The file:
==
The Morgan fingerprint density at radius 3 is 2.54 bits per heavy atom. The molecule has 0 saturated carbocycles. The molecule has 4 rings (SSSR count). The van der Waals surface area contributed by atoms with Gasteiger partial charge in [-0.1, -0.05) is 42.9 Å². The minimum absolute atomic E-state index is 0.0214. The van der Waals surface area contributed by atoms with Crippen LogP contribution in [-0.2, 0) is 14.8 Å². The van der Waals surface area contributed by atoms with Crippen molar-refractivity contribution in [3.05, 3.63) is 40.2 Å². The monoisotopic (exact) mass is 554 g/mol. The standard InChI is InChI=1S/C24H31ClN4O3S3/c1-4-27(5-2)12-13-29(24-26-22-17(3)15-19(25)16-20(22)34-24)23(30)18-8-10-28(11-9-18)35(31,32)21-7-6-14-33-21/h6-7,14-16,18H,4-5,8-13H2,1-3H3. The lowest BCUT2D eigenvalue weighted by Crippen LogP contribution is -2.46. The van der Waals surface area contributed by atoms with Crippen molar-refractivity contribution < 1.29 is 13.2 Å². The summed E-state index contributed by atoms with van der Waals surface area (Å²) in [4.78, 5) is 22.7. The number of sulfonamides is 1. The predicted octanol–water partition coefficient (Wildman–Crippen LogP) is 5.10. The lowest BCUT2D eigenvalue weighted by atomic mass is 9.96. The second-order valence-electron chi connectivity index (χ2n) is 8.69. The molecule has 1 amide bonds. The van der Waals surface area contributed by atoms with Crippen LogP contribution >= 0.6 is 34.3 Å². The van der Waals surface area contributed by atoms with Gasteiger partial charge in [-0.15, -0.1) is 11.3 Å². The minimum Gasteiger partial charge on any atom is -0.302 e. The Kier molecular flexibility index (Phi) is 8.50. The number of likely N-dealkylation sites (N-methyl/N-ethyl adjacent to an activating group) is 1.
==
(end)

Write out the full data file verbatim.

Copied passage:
The Morgan fingerprint density at radius 3 is 2.54 bits per heavy atom. The molecule has 0 saturated carbocycles. The molecule has 4 rings (SSSR count). The van der Waals surface area contributed by atoms with Gasteiger partial charge in [-0.1, -0.05) is 42.9 Å². The minimum absolute atomic E-state index is 0.0214. The van der Waals surface area contributed by atoms with Crippen LogP contribution in [-0.2, 0) is 14.8 Å². The van der Waals surface area contributed by atoms with Crippen molar-refractivity contribution in [3.05, 3.63) is 40.2 Å². The monoisotopic (exact) mass is 554 g/mol. The standard InChI is InChI=1S/C24H31ClN4O3S3/c1-4-27(5-2)12-13-29(24-26-22-17(3)15-19(25)16-20(22)34-24)23(30)18-8-10-28(11-9-18)35(31,32)21-7-6-14-33-21/h6-7,14-16,18H,4-5,8-13H2,1-3H3. The lowest BCUT2D eigenvalue weighted by Crippen LogP contribution is -2.46. The van der Waals surface area contributed by atoms with Crippen molar-refractivity contribution < 1.29 is 13.2 Å². The summed E-state index contributed by atoms with van der Waals surface area (Å²) in [4.78, 5) is 22.7. The number of sulfonamides is 1. The predicted octanol–water partition coefficient (Wildman–Crippen LogP) is 5.10. The lowest BCUT2D eigenvalue weighted by atomic mass is 9.96. The second-order valence-electron chi connectivity index (χ2n) is 8.69. The molecule has 1 amide bonds. The van der Waals surface area contributed by atoms with Crippen LogP contribution >= 0.6 is 34.3 Å². The van der Waals surface area contributed by atoms with Gasteiger partial charge in [-0.15, -0.1) is 11.3 Å². The minimum Gasteiger partial charge on any atom is -0.302 e. The Kier molecular flexibility index (Phi) is 8.50. The number of likely N-dealkylation sites (N-methyl/N-ethyl adjacent to an activating group) is 1.